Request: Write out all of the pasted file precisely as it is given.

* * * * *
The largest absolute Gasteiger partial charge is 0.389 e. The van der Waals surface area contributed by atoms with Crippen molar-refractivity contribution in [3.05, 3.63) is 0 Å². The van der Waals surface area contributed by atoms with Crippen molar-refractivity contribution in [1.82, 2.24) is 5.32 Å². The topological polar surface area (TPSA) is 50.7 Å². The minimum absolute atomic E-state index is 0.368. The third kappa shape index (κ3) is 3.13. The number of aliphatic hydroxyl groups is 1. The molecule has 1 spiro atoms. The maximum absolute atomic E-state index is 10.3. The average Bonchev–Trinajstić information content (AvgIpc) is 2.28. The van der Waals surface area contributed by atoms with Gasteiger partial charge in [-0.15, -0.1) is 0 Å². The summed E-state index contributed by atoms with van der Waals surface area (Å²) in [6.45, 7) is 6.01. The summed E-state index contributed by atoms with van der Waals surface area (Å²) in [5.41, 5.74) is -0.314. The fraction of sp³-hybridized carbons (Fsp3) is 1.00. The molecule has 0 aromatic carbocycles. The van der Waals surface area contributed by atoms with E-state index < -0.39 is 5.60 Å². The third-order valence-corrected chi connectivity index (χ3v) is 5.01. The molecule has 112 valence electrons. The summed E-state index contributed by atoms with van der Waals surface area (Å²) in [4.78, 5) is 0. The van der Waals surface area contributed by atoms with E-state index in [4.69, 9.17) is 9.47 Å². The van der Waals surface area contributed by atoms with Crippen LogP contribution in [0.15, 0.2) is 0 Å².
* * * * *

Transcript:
The largest absolute Gasteiger partial charge is 0.389 e. The van der Waals surface area contributed by atoms with Crippen molar-refractivity contribution in [3.05, 3.63) is 0 Å². The van der Waals surface area contributed by atoms with Crippen molar-refractivity contribution in [1.82, 2.24) is 5.32 Å². The topological polar surface area (TPSA) is 50.7 Å². The minimum absolute atomic E-state index is 0.368. The third kappa shape index (κ3) is 3.13. The number of aliphatic hydroxyl groups is 1. The molecule has 1 spiro atoms. The maximum absolute atomic E-state index is 10.3. The average Bonchev–Trinajstić information content (AvgIpc) is 2.28. The van der Waals surface area contributed by atoms with Gasteiger partial charge in [-0.15, -0.1) is 0 Å². The summed E-state index contributed by atoms with van der Waals surface area (Å²) in [6.45, 7) is 6.01. The summed E-state index contributed by atoms with van der Waals surface area (Å²) in [5.41, 5.74) is -0.314. The fraction of sp³-hybridized carbons (Fsp3) is 1.00. The molecule has 0 aromatic carbocycles. The van der Waals surface area contributed by atoms with E-state index < -0.39 is 5.60 Å². The third-order valence-corrected chi connectivity index (χ3v) is 5.01. The molecule has 112 valence electrons. The summed E-state index contributed by atoms with van der Waals surface area (Å²) in [4.78, 5) is 0. The van der Waals surface area contributed by atoms with E-state index in [4.69, 9.17) is 9.47 Å². The van der Waals surface area contributed by atoms with Crippen LogP contribution in [0.15, 0.2) is 0 Å².